More and more people each day are realizing just how wonderful of a companion a rescue dog can be.
Dog lovers around the world are adopting dogs rather than purchasing them, giving loving homes to so many deserving pups.
Though rescue dogs can be the loyal furry friend you are looking for, many will come with baggage as a result of their previously unstable life.
Many of these pups will struggle with fear and anxiety about the world around them, making it more challenging for them to adjust to their new life.
Because of this, many dog parents will need some guidance in helping their timid rescue pup.
In this article we will introduce you to the possible reasons why your rescue dog is scared of everything, and offer you some tips on how to help your timid rescue dog adjust.
Why Is My Rescue Dog Scared Of Everything?
Before we discuss the many ways that you can help your fearful rescue dog, it’s important to first try to understand your new furry friend.
Looking at the world through your rescue dog’s eyes is essential in helping them move forward, as this will help you approach their situation with care.
While every rescue dog has their own story, many of them have one struggle in common; an unstable past.
Each of them are in a rescue or shelter setting as a result of changes they were forced to endure, many of which can lead to underlying fear and anxiety.
Many of these pups have had the rug pulled out from under them, so you can only imagine how much this would impact them going forward.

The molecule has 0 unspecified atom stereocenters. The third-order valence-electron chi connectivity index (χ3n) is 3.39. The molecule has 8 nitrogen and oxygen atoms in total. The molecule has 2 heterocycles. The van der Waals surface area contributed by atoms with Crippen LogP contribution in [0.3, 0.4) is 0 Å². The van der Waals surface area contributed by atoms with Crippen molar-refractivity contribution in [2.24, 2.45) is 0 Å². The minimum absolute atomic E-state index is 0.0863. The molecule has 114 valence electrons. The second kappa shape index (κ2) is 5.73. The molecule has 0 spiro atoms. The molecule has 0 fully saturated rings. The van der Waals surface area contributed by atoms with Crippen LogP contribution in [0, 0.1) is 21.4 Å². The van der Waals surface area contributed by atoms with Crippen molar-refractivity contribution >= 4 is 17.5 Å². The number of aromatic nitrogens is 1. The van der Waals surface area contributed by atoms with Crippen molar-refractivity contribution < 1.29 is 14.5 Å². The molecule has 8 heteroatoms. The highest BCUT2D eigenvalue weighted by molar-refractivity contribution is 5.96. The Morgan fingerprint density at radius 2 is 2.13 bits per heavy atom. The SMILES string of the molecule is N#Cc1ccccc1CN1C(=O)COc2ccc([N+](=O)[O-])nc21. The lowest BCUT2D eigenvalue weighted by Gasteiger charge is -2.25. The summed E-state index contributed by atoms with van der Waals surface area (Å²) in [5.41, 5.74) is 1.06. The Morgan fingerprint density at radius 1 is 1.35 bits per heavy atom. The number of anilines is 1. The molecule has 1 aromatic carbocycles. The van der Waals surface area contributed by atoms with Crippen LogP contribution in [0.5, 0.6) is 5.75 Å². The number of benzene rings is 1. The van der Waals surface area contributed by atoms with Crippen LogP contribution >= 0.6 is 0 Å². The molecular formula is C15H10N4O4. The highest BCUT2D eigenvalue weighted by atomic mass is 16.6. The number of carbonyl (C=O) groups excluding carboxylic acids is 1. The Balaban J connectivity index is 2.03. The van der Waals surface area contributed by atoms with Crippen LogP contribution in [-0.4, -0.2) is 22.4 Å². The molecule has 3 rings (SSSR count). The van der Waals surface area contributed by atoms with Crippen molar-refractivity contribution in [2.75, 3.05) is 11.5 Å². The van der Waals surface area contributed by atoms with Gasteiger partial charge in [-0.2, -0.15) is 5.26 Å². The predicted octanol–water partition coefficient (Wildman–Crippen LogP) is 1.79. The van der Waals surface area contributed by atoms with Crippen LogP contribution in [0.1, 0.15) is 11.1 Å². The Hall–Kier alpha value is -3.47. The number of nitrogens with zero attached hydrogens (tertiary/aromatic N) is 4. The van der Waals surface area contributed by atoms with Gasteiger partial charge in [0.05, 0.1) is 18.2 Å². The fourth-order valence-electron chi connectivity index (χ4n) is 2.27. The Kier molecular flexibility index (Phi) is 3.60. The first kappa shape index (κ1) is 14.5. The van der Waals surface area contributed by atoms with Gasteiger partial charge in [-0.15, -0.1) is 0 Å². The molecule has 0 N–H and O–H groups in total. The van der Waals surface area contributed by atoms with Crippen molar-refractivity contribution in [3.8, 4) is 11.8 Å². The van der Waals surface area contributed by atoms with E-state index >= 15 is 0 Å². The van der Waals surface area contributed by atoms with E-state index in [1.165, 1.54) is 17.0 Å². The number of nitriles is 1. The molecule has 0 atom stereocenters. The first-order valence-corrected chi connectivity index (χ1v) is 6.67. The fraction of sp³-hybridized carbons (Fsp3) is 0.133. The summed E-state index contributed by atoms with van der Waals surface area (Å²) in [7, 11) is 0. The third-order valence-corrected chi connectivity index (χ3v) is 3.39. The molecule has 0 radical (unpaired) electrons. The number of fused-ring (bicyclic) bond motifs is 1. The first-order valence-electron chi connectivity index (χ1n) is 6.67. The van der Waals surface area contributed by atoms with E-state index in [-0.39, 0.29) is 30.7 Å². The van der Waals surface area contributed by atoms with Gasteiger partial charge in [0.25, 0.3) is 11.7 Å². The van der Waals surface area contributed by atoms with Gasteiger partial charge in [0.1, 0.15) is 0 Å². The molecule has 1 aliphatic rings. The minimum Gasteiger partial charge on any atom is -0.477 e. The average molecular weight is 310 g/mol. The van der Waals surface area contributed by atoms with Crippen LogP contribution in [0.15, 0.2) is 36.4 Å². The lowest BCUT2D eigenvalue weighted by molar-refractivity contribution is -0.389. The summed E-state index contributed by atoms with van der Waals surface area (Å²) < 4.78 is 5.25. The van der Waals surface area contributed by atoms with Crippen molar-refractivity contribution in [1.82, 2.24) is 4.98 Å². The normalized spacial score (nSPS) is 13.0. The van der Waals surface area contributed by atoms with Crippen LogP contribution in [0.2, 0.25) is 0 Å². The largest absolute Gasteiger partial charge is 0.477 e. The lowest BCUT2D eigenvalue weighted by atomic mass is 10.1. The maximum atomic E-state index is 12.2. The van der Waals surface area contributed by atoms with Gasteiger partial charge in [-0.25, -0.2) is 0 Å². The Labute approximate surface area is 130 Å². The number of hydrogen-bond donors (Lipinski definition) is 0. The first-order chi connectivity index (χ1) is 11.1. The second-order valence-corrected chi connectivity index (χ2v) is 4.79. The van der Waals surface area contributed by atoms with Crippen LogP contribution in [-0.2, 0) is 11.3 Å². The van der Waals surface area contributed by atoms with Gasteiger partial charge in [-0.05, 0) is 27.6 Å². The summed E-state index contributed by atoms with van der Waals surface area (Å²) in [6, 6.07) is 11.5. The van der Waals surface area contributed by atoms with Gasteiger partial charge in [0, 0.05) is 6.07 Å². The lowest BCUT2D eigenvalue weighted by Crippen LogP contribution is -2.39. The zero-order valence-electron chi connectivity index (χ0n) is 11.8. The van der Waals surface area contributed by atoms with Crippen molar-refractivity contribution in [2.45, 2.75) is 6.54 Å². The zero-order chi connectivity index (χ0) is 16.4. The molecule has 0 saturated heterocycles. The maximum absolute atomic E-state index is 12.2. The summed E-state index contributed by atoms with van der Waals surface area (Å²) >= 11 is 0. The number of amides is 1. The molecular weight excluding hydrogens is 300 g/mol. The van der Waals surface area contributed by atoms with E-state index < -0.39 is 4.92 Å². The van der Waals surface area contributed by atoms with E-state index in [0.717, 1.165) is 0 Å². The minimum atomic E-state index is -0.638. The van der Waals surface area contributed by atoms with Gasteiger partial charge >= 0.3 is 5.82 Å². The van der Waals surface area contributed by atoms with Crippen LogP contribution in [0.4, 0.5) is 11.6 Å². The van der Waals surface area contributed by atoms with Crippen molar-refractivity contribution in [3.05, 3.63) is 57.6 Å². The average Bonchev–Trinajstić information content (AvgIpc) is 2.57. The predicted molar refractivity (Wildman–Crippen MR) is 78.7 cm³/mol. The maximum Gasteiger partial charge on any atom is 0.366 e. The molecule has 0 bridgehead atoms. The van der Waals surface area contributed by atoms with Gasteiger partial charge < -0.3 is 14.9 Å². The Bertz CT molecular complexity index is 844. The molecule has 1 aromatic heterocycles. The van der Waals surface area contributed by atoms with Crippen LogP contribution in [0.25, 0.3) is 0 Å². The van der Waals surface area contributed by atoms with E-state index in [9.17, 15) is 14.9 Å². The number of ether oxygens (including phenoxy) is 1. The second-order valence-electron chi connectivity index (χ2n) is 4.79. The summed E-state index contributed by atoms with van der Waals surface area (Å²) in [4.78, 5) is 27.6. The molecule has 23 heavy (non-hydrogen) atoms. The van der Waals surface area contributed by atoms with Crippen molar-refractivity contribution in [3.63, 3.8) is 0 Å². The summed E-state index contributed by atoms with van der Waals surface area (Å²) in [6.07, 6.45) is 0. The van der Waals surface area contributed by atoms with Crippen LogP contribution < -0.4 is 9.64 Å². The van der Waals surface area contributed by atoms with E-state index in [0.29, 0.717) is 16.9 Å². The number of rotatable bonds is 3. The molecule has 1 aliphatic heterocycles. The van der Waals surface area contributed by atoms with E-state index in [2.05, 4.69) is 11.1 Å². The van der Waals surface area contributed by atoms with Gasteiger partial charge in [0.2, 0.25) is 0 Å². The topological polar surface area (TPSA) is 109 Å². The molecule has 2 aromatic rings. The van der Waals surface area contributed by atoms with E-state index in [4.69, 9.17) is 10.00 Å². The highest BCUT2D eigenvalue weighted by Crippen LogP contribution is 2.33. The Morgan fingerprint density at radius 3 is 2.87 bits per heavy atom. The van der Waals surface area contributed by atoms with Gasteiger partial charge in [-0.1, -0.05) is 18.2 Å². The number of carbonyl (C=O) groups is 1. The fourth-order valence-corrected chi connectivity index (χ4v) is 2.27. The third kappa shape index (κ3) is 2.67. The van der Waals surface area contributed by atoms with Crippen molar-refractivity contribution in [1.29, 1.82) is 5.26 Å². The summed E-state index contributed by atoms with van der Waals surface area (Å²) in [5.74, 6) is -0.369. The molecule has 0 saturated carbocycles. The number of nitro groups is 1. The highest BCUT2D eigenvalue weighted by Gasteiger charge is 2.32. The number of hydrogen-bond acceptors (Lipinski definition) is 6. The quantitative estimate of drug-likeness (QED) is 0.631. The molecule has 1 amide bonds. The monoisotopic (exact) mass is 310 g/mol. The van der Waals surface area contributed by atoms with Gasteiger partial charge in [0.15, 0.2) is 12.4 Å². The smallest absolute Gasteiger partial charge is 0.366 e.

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Your timid rescue dog has no idea if your home is actually their forever home, so you can imagine just how hard it would be to let your guard down and relax.
The combination of an ever changing environment and influx of new faces would make any pup fearful, so it’s important to be as patient and understanding as possible.
When Will My Rescue Dog Warm Up To Me?
If you have a fearful rescue dog in your home, you may be wondering if they will ever warm up to you.
Having a rescue dog that is scared of everything can be challenging, so many want to know that there is a light at the end of the tunnel.
In order to understand the standard timeline for some pups, we need to break down the 3-3-3 rule of a rescue dog.
Professionals that work in the shelter and rescue field state that you must always account for the 3-3-3 rule in timid rescue dogs.
This rule claims that it takes 3 days for a dog to stop being terrified of their new home, 3 weeks to finally let their guard down and feel comfortable in their new space, and 3 months for their true personality to blossom.
With this in mind, you can begin to understand why it takes some dogs months to completely let their guard down and embrace their full personality.